I am a medievalist in the process of completing a PhD (involving medieval medicine). I travel as much as possible at home (UK) and abroad. I'm always ready for new experiences!
A symphony of art
The House of Leaves exhibition by the David Roberts Art Foundation (DRAF) takes its name from the best-selling novel (2000) by Mark Danielewski. Similar to the novel, the exhibit is experimental in nature and unconventional in its organisation, with strong postmodern themes running in the background as a kind of subtext to the display. The David Roberts Collection contains more than 2000 pieces of art from over 600 artists. All variety of cutting-edge pieces from current artists to historical works will be exhibited in the collection's new location at Symes Mews off Camden High Street in an ever-changing, enigmatic display designed to captivate and challenge the onlooker.
Concepts that are central to certain expressions of postmodernism (experiences, collective knowledge, anti-interpretation, incompleteness, narrative, self-truths) factor greatly into the creation of this artistic display; although the museum never directly aligns itself with postmodernist thought. The exhibition is arranged as a symphony in three different movements with an epilogue. Woven into this symphony is an ever-evolving gallery where no experience is the same - exhibits are constantly changing, some artworks remain until the end, while others appear briefly until all that is left at the close of the exhibition is a void, empty space (the epilogue).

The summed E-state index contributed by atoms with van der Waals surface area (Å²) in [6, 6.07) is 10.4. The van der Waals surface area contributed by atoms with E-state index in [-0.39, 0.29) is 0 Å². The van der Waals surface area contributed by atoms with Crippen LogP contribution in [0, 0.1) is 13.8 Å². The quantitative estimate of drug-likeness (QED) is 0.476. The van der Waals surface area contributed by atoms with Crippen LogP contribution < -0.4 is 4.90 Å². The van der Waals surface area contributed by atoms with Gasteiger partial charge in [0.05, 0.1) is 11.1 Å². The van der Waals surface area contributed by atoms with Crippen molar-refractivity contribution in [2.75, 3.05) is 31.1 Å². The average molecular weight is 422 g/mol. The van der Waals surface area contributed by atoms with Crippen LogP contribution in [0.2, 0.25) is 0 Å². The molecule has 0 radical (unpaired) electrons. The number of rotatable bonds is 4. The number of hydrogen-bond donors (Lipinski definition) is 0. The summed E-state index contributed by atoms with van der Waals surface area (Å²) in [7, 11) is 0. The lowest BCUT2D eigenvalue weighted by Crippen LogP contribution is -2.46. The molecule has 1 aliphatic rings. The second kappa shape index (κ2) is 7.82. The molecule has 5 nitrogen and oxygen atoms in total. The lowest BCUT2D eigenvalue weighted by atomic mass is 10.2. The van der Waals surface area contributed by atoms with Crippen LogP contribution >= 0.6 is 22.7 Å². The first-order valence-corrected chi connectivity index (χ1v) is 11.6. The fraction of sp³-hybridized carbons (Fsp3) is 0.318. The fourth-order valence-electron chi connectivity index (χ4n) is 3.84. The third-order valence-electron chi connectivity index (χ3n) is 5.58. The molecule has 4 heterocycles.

The collection and the exhibition are not focused around a specific genre, historical period, or medium of expression, but rather on pieces that are relevant to current thought or valued for the 'discourses or narratives it provokes'. The orchestration of the exhibit in four different displays with diverse and constantly changing artwork heightens the sense of exploration and defines the museum-going experience in a new and unique way.
A very experiential and experimental way of displaying art and engaging visitors, it will be interesting to see what this new museum creates in the future. The First Movement runs from 12 October to 10 November 2012. The Second Movement from 14 November to 12 January. The Third Movement from 16 January to 16 February and the Epilogue from 20 February to the close of the exhibition on 23 February. Admission is free.